The owner of the Houston Rockets agreed to sell the team on Tuesday to the local billionaire Tilman Fertitta for $2.2 billion, according to a person familiar with the matter, setting a new record for the sale of an NBA team at a time when the league’s valuations are soaring.
Fertitta is the CEO of the Houston-based hospitality group Landry’s Inc., which owns restaurants, hotels, aquariums and the Golden Nugget casino in addition to its namesake seafood chain. There is no one else involved with the sale, the Rockets said.
Born and raised in Texas, Fertitta already has an outsize presence in the city. He was previously an advisory director to the Rockets and minority owner of the NFL’s Houston Texans. He’s the chairman of the University of Houston’s board of regents and a major booster for the school’s football team. And like Dallas Mavericks owner Mark Cuban, Fertitta is featured on a business reality show. It’s called “Billion Dollar Buyer.”
The sale, which would break the record $2 billion that former
executive Steve Ballmer
paid to buy the Los Angeles Clippers in 2014, reflects the ascending cultural status of the NBA, a league that has seen the value of its franchise skyrocket in the last five years. Leslie Alexander decided to sell the team in July with the understanding that he would see an enormous return on his original investment: He bought the Rockets in 1993 for $85 million.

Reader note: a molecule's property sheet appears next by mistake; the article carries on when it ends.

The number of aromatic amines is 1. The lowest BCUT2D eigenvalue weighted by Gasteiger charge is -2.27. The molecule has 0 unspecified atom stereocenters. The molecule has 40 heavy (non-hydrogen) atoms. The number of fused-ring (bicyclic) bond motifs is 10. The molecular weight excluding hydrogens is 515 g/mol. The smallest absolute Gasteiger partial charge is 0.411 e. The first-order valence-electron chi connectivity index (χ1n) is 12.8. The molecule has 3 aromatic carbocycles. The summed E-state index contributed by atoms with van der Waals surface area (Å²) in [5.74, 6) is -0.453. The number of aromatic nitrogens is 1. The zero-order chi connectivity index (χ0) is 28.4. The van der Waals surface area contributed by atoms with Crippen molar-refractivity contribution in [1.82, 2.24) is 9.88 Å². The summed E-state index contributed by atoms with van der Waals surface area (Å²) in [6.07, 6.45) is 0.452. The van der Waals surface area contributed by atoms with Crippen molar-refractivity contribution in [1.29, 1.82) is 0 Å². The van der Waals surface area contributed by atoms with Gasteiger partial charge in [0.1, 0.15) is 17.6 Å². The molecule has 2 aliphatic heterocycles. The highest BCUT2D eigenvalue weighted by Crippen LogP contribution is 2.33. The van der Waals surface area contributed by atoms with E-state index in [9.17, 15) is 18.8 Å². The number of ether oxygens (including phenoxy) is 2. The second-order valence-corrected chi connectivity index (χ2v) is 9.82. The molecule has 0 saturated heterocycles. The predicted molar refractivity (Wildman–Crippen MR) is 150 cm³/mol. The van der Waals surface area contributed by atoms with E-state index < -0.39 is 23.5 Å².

The eye-popping price might convince other longtime NBA owners to feel out the market for their teams, but it’s unlikely that many would be worth more than Houston, a huge city with attractive demographics and international appeal. As the team that drafted
the Rockets are one of the NBA’s most popular teams in China. They’re also one of the league’s most successful teams, and they’re expected to contend for a title in Fertitta’s first season with stars James Harden and Chris Paul on the roster.
One indication that the price drew notice: shares of
, owner of the New York Knicks, climbed more than 7% after the Rockets deal was announced.
The deal, which is pending league approval, would cap a two-month sales process in which Houston was devastated by Hurricane Harvey. “It is truly unfortunate that this announcement is occurring amidst the aftermath of one of the biggest tragedies in the history of our great city,” the Rockets said in a statement.
Fertitta’s name had been mentioned in association with the team as soon as it was up for sale. There was also speculation that the Rockets would attract interest from Chinese ownership groups and the world’s most famous Houston native: Beyonce.
Fertitta tweeted on Monday to say happy birthday to Beyonce, whom he called “Houston’s all-time greatest,” sharing a photograph of the pop star wearing Paul’s new Rockets jersey. His next tweet on Tuesday morning was to announce that he’d bought the team.
Write to Ben Cohen at email@example.com